Australia was home to more than 250 Aboriginal and Torres Strait Islander languages and 600 dialects before British arrival in 1770. Today, less than 50 of these are thriving. Only two are in Queensland. An estimated 100 ‘surviving’ Aboriginal and Torres Strait Islander languages are being maintained. The remaining 650 are considered ‘sleeping’.
Aboriginal and Torres Strait Islander communities are on a long journey to awaken languages once deemed ‘lost’. Communities are creating new knowledge to share their stories and using language in innovative ways. This showcase celebrates some of this work and the resilience of community to maintain, revive and speak their language.
Mad Magpie by Gregg Dreise
Kamilaroi author/illustrator Gregg Dreise reads his award winning book, Mad Magpie.
Keep Indigenous languages alive and join us for a culture quest online. Find the animals and colour in the picture. As you go, complete the language challenge by pairing the English word with the listed First Nations language word using our online resources and tools!
Every Thursday of the school term
A free streamed session involving First Nations children’s storybooks guided by Aboriginal and Torres Strait Islander creatives.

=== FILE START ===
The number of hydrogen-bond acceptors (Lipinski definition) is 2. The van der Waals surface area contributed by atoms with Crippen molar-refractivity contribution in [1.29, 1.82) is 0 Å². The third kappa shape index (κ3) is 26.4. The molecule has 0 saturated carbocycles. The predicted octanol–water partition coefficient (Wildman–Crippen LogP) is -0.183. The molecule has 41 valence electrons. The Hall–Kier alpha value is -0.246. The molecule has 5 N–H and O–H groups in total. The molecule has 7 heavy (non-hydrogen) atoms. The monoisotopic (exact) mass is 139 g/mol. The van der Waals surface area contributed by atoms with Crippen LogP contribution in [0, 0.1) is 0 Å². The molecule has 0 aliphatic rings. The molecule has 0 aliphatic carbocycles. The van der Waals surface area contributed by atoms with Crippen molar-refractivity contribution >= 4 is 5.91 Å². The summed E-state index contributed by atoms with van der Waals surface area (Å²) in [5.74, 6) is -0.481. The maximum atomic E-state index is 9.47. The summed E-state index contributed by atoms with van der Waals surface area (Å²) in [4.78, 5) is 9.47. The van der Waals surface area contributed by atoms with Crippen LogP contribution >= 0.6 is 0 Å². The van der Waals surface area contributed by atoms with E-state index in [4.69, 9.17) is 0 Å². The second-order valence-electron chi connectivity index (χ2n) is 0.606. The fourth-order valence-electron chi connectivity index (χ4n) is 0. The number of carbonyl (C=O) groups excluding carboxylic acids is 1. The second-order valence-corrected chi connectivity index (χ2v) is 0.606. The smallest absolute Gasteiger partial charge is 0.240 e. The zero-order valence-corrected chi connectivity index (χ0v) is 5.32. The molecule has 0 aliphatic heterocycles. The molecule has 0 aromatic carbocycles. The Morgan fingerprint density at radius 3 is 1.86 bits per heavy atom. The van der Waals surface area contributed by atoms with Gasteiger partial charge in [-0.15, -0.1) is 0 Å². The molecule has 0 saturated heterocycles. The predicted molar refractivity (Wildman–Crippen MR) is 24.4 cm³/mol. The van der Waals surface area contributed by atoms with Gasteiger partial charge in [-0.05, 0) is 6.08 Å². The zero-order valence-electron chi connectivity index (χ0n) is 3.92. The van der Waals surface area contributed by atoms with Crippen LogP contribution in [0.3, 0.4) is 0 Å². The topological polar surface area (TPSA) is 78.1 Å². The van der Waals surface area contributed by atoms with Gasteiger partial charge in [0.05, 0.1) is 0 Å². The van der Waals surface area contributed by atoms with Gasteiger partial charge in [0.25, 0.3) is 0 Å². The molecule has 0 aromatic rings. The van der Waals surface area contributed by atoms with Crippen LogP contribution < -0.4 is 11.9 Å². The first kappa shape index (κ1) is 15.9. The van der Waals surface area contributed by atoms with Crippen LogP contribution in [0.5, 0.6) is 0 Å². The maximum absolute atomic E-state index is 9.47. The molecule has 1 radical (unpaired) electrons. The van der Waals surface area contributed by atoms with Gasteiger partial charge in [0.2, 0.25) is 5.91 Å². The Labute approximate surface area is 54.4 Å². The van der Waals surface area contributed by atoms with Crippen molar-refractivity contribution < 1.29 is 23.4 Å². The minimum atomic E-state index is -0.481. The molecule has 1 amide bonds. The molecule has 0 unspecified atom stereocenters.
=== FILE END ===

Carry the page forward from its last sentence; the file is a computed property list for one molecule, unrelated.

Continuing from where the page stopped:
Tue 29 Sep | 10:30-11:15am
Fibres, folds and languages old is a celebration of First Nations culture, language and stories featuring a number of events and activities for adults and children alike.
Monthly | Online event
Join us for monthly webinar sessions which will provide an overview of Aboriginal and Torres Strait Islander language resources from State Library collections, including our online interactive languages map.
Moonie Jarl (Wilf Reeves)
The Legends of Moonie Jarl tells the stories of the Butchulla people, the Indigenous people of Fraser Island and the Fraser Coast, Queensland.
Mad Magpie tells the story of Guluu, an angry magpie who is being teased by a gang of butcher birds.
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Join exhibition curators Des Crump and Naomi Takeifanga as they guide you through Spoken: celebrating Queensland languages.